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Homeowner Rights and Protecting Your Property Value: An Interview with Peter Smith of Dhillon & Smith LLP

By Harold P. Smith

Tell us a little bit about your experience and the services you offer.

I have been a trial attorney for 28 years. Most of my practice concerns resolving disputes promptly. Sometimes I do this on behalf of clients; other times as a mediator. The types of matters vary widely, but the majority of my work involves real estate and corporate disputes.

What are two or three of the biggest concerns for Bay Area homeowners when it comes to protecting their legal rights?

Concerns over legal rights arise most frequently when a homeowner buys a property, does a substantial modification to a property, or sells a property. When a homeowner buys a property, it is important to know as much about the property as possible, including its problems, and to understand your relationship with a lender. When a homeowner does a substantial construction project, it is essential to understand one's legal rights with respect to the architect and contractors. It is also essential to understand what a city or other agency will permit. Finally, at the time of a sale, the homeowner must carefully and fully disclose all material problems that a property might have.

Can you briefly describe how a Homeowner Association or similar entity typically affects a homeowner or condominium owner in a subdivision or planned unit?

A Homeowner Association charges fees and, in general, is responsible for maintaining common improvements (such as the roof on a multi-unit condominium) and common areas (such as a community center) and for approving modifications to houses or units. It is essential that the association maintain adequate reserves to pay for long term improvements. For instance, a roof may need to be replaced every 20 years. It is important for the association to save up for the roof replacement. Any property owner in an association should review the budget and reserves along with the long term maintenance, repair and replace plans of the association.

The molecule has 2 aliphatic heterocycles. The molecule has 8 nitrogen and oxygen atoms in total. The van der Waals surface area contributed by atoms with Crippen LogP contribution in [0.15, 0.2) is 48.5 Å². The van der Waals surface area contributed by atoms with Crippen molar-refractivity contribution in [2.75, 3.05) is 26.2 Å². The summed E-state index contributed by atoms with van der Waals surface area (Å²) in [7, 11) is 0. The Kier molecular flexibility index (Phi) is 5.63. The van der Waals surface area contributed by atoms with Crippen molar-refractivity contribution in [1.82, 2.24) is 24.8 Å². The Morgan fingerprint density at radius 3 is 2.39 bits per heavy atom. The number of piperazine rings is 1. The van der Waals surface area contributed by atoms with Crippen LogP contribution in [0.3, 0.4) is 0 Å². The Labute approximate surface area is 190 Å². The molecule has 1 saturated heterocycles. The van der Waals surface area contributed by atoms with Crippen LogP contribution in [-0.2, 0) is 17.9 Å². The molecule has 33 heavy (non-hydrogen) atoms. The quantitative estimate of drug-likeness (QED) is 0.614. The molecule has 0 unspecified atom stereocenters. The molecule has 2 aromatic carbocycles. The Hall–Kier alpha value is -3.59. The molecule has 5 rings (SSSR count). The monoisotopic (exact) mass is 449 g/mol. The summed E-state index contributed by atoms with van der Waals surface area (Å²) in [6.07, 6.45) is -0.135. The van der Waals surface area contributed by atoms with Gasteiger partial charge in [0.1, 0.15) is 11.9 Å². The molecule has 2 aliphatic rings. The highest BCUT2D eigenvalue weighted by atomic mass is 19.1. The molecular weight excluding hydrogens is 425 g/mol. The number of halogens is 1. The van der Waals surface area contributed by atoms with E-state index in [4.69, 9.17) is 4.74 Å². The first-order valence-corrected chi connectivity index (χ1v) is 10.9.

Is there something that most people not know about HOAs in the Bay Area that they should consider before buying a house or condo that is subject to HOA rules and regulations?

Each HOA will have slightly different rules. A property owner should study the rules and regulations of the HOA before deciding whether to buy. If the rules are too restrictive, it might make a remodel difficult. If the rules are too liberal, one of the other owners might remodel or build in a manner that would have an impact on your property.

What are some of the most common property issues that you've seen happen between homeowners and a government agency?

The most common issue concerns work that was performed without a permit where a permit is required. Not all construction work requires a permit. However, when a permit is required, then it is important to get one. If work is performed without a permit and the City finds out, they may require the work to be removed and they will certainly charge penalties to have the work permitted after the fact. Another issue that can come up is where work is permitted pursuant to plans, but the actual construction varies from the permitted plans. In such cases, the city can require removal of completed work or refuse to sign off on the completed construction which can cause problems with lenders and future buyers.

What basic steps would you advise a homeowner to take if they are experiencing one of those issues?

The most important thing is to bring the property into compliance. A city can be flexible and might change its mind on some issues. However, once all of the negotiating with the city is completed, it is important to make any necessary changes and to get the city to sign off on the construction. This can be expensive, but it never gets cheaper with time. If the city is unreasonable, then it makes sense to hire an attorney.

What's the best way for people to reach you and your practice?

I can be reached at my firm: Dhillon & Smith. My email is psmith@dhillonsmith.com. My telephone number is (415) 682-6814.

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About The Author

Peter is an accomplished litigator and advisor to a wide variety of corporate and...

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